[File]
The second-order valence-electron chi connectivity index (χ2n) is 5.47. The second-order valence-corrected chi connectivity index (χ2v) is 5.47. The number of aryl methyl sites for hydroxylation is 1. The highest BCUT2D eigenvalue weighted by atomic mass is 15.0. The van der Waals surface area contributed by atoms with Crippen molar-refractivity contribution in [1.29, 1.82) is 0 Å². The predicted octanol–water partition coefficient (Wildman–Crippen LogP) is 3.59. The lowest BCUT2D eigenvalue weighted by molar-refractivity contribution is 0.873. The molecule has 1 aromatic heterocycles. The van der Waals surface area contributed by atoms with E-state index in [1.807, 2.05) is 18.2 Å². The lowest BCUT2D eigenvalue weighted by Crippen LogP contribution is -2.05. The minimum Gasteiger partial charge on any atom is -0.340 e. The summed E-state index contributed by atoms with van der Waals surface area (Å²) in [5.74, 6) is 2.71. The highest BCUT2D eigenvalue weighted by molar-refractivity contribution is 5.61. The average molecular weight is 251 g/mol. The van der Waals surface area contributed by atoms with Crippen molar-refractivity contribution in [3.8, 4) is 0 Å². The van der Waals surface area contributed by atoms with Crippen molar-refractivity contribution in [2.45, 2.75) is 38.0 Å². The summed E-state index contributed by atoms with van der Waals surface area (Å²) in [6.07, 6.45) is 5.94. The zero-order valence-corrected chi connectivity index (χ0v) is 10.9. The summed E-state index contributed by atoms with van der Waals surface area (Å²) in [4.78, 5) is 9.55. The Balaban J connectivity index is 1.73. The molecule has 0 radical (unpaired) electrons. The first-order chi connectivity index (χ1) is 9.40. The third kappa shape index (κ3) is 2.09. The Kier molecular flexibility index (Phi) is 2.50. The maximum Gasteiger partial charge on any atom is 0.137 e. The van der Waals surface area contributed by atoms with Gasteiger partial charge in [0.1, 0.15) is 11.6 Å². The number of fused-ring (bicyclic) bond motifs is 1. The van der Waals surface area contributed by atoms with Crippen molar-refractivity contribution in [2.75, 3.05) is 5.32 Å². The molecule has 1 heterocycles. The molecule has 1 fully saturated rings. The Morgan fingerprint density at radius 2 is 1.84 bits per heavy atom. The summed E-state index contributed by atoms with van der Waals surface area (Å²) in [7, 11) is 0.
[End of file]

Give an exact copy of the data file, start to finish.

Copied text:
The second-order valence-electron chi connectivity index (χ2n) is 5.47. The second-order valence-corrected chi connectivity index (χ2v) is 5.47. The number of aryl methyl sites for hydroxylation is 1. The highest BCUT2D eigenvalue weighted by atomic mass is 15.0. The van der Waals surface area contributed by atoms with Crippen molar-refractivity contribution in [1.29, 1.82) is 0 Å². The predicted octanol–water partition coefficient (Wildman–Crippen LogP) is 3.59. The lowest BCUT2D eigenvalue weighted by molar-refractivity contribution is 0.873. The molecule has 1 aromatic heterocycles. The van der Waals surface area contributed by atoms with E-state index in [1.807, 2.05) is 18.2 Å². The lowest BCUT2D eigenvalue weighted by Crippen LogP contribution is -2.05. The minimum Gasteiger partial charge on any atom is -0.340 e. The summed E-state index contributed by atoms with van der Waals surface area (Å²) in [5.74, 6) is 2.71. The highest BCUT2D eigenvalue weighted by molar-refractivity contribution is 5.61. The average molecular weight is 251 g/mol. The van der Waals surface area contributed by atoms with Crippen molar-refractivity contribution in [3.8, 4) is 0 Å². The van der Waals surface area contributed by atoms with Crippen molar-refractivity contribution in [2.45, 2.75) is 38.0 Å². The summed E-state index contributed by atoms with van der Waals surface area (Å²) in [6.07, 6.45) is 5.94. The zero-order valence-corrected chi connectivity index (χ0v) is 10.9. The summed E-state index contributed by atoms with van der Waals surface area (Å²) in [4.78, 5) is 9.55. The Balaban J connectivity index is 1.73. The molecule has 0 radical (unpaired) electrons. The first-order chi connectivity index (χ1) is 9.40. The third kappa shape index (κ3) is 2.09. The Kier molecular flexibility index (Phi) is 2.50. The maximum Gasteiger partial charge on any atom is 0.137 e. The van der Waals surface area contributed by atoms with Gasteiger partial charge in [0.1, 0.15) is 11.6 Å². The number of fused-ring (bicyclic) bond motifs is 1. The van der Waals surface area contributed by atoms with Crippen molar-refractivity contribution in [2.75, 3.05) is 5.32 Å². The molecule has 1 heterocycles. The molecule has 1 fully saturated rings. The Morgan fingerprint density at radius 2 is 1.84 bits per heavy atom. The summed E-state index contributed by atoms with van der Waals surface area (Å²) in [7, 11) is 0.